A violent line of storms pounded the Chicago area late Monday, bringing torrential rains and powerful wind gusts and leaving hundreds of thousands of homes without power.
The storm system may have produced small tornadoes in areas south of Chicago, where there were buildings with structural damage, widespread reports of downed trees and winds as high as 86 miles per hour, according to National Weather Service meteorologist Mark Ratzer.
Weather officials will dispatch survey teams today into those areas, which stretch from LaSalle County in Illinois to Porter County in Indiana, to determine whether any of the areas sustained damage consistent with that of a tornado, Ratzer said.
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About 225,000 homes in the area remained without power at 4 a.m. due to storm-related outages, ComEd spokeswoman Arlana Johnson said. The vast majority of the affected homes -- about 184,000 -- were in the region south of the city, Johnson said. About 21,000 homes were affected in the Chicago region, about 17,000 in the west region and about 3,000 in the north region, Johnson said.
The storms, which moved from west to east, provided a grim coda to an evening in which the Chicago area earlier had seemed to escape the worst of a dangerous weather system. Reports of severe damage in LaSalle County, southwest of Chicago, came in after 10 p.m. and tornado warnings in northwest Indiana continued past 11.
National Weather Service meteorologist Matt Friedlein said his office had "numerous reports of damaging winds" from throughout the region, with gusts over 70 mph reported in several spots. Many of the most severe reports were from northern Will and southern Cook counties, he said.
Access to North Lake Shore Drive from North Michigan Avenue was blocked due to flooding and there was also severe flooding under Lake Shore Drive at North Avenue at about 11:30 p.m. At least one car appeared to be stuck in more than a foot of standing water.
A LaSalle County sheriff's official said late Monday that emergency crews were responding to damage from high winds or a possible tornado near Sheridan, Earlville and Mendota. He said no injuries were immediately reported in the county southwest of Chicago, but information was scant as officials made their way to the scene.
In Naperville, a home caught fire in the 3600 block of Schillinger Court, causing $75,000 worth of damage, the Naperville Fire Department said in a press release. The cause of the fire is storm-related and the building was deemed uninhabitable, it said. No one was injured. Two other homes were damaged by trees toppled by high winds, the department said.
Earlier in the evening, the storms came without some of the vengeance forecasters feared.
Lightning flashed in the prematurely dark downtown sky just after 7:20 p.m., and a steady rain began falling minutes later, the beginning of hours of serious weather in the city.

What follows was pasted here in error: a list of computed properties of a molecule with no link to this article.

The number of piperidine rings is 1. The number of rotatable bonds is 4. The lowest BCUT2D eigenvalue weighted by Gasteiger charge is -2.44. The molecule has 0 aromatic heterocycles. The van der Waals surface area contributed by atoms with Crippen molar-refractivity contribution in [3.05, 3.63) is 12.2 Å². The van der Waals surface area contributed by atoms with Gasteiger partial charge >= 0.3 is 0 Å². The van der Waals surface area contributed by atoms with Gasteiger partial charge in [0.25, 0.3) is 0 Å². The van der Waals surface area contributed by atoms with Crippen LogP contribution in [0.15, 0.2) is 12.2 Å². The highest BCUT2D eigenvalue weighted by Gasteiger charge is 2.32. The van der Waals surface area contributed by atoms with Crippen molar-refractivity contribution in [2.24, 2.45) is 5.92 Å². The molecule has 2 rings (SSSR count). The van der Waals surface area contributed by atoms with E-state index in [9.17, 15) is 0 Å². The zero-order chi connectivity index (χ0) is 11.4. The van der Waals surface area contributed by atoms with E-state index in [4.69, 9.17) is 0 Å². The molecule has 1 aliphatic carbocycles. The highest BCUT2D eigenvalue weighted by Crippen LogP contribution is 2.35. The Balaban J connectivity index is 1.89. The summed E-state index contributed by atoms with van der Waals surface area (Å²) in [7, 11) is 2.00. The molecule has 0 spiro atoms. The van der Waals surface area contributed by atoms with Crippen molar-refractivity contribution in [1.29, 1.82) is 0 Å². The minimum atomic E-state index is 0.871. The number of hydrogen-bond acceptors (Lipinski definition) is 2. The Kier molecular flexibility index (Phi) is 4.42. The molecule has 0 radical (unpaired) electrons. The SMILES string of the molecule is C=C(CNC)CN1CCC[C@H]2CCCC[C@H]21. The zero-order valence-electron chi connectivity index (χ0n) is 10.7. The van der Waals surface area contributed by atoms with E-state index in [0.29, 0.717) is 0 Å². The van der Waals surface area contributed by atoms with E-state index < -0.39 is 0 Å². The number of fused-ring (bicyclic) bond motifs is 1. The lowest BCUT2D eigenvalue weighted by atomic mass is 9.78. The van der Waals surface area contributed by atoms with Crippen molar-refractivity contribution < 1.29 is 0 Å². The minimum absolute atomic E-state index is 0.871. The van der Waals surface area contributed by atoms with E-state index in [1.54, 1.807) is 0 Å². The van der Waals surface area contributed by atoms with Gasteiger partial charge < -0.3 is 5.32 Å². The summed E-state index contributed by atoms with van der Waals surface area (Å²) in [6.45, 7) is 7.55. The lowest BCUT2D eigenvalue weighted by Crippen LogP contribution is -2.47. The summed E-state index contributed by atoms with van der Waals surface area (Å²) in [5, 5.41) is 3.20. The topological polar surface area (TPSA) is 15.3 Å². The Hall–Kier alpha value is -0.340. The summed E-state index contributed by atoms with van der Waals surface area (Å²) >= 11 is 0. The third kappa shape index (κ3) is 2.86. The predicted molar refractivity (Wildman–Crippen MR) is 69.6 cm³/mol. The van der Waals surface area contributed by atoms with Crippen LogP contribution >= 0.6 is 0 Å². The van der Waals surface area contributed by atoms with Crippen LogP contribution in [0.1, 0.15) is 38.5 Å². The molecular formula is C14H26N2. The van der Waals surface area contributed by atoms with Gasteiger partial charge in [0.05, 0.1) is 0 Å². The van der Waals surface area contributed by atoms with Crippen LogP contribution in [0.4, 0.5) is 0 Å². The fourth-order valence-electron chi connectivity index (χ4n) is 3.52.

Chicago and many suburbs were back under a severe thunderstorm warning at 9:45 p.m. as a second line of storms moved through the area with the threat of high wind gusts and hail.
Tornado warnings then were issued for parts of Cook, Kankakee and Will counties. All the Illinois warnings had expired by 11.
Earlier in the afternoon, storms raged across the region, knocking down power lines in Wisconsin and fatally injuring one person near Cedar Rapids, Iowa.
Forecasters expected the first line of storms, which struck during the evening commute, to pose the most serious weather threat. As it turned out, it was the tail end of the storm system that wreaked the most havoc when it moved through hours later.
The storms snarled air traffic, slowed commuter trains and stopped baseball. Even before the first raindrops fell in the city, the White Sox postponed their evening game because of the promise of ominous weather, eventually rescheduling it for Tuesday.
The first round of bad weather prompted airlines to cancel more than 450 flights at O'Hare International Airport, said a spokeswoman for the Chicago Department of Aviation. Flights that weren't nixed were delayed an average of two hours.
Things weren't much better at Midway International Airport, where officials said delays averaged more than two hours and Southwest Airlines, the dominant carrier, had canceled the majority of its flights.
Metra reported a series of delays, mostly minor, for rail commuters throughout the evening and into the night.
Reports of strong winds and heavy downpours streamed in from the suburbs as rain approached downtown Chicago just after 7 p.m., but in most cases it seemed to be a heavy storm and not an imminent danger.
As late as 8 p.m., forecasters said the second line of storms was unlikely to pose a severe weather threat in the area. But by 10:15, radar had detected possible rotation near southwest suburban Plainfield, and a series of tornado warnings followed as the storm tracked east through Will, Cook and Kankakee counties and into Indiana.
The extent of the damage wasn't immediately clear as first responders, racing to the scene of the storms, often weren't available to provide updates. A woman who answered the phone at the police department in Mendota said they were "slammed" and didn't have time to relay information.
ComEd reported just before 9 p.m. that 66,000 customers were without power. Utility spokeswoman Noelle Gaffney said crews were out working to restore service to the impacted customers, who were in the city, suburbs and areas beyond.
Tribune reporters Melissa Harris and Adam Sege and Reuters contributed to this report.